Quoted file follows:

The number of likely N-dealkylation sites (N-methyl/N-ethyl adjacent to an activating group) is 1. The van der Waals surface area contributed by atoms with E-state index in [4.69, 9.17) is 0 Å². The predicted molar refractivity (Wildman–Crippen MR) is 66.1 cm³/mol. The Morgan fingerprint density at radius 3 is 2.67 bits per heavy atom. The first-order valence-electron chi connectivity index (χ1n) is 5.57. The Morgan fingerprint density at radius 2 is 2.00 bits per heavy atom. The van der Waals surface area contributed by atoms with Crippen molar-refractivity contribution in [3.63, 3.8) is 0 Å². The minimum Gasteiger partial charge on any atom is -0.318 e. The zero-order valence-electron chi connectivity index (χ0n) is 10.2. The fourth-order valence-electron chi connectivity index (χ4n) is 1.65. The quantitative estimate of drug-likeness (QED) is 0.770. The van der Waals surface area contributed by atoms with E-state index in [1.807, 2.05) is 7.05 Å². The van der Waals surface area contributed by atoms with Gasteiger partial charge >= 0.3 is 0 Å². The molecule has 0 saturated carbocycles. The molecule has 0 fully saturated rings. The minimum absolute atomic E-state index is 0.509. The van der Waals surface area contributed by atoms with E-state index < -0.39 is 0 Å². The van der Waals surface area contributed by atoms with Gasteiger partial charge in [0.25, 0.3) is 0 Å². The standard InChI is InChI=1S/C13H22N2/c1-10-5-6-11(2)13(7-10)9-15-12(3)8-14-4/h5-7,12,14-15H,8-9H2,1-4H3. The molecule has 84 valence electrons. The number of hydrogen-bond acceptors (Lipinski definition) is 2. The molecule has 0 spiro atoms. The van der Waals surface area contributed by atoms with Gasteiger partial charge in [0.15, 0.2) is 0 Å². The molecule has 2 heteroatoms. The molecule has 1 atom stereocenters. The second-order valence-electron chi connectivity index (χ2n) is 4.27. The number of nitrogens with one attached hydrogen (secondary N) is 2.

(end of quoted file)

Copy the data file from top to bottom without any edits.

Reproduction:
The number of likely N-dealkylation sites (N-methyl/N-ethyl adjacent to an activating group) is 1. The van der Waals surface area contributed by atoms with E-state index in [4.69, 9.17) is 0 Å². The predicted molar refractivity (Wildman–Crippen MR) is 66.1 cm³/mol. The Morgan fingerprint density at radius 3 is 2.67 bits per heavy atom. The first-order valence-electron chi connectivity index (χ1n) is 5.57. The Morgan fingerprint density at radius 2 is 2.00 bits per heavy atom. The van der Waals surface area contributed by atoms with Crippen molar-refractivity contribution in [3.63, 3.8) is 0 Å². The minimum Gasteiger partial charge on any atom is -0.318 e. The zero-order valence-electron chi connectivity index (χ0n) is 10.2. The fourth-order valence-electron chi connectivity index (χ4n) is 1.65. The quantitative estimate of drug-likeness (QED) is 0.770. The van der Waals surface area contributed by atoms with E-state index in [1.807, 2.05) is 7.05 Å². The van der Waals surface area contributed by atoms with Gasteiger partial charge >= 0.3 is 0 Å². The molecule has 0 saturated carbocycles. The molecule has 0 fully saturated rings. The minimum absolute atomic E-state index is 0.509. The van der Waals surface area contributed by atoms with E-state index < -0.39 is 0 Å². The van der Waals surface area contributed by atoms with Gasteiger partial charge in [0.25, 0.3) is 0 Å². The standard InChI is InChI=1S/C13H22N2/c1-10-5-6-11(2)13(7-10)9-15-12(3)8-14-4/h5-7,12,14-15H,8-9H2,1-4H3. The molecule has 84 valence electrons. The number of hydrogen-bond acceptors (Lipinski definition) is 2. The molecule has 0 spiro atoms. The van der Waals surface area contributed by atoms with Gasteiger partial charge in [0.15, 0.2) is 0 Å². The molecule has 2 heteroatoms. The molecule has 1 atom stereocenters. The second-order valence-electron chi connectivity index (χ2n) is 4.27. The number of nitrogens with one attached hydrogen (secondary N) is 2.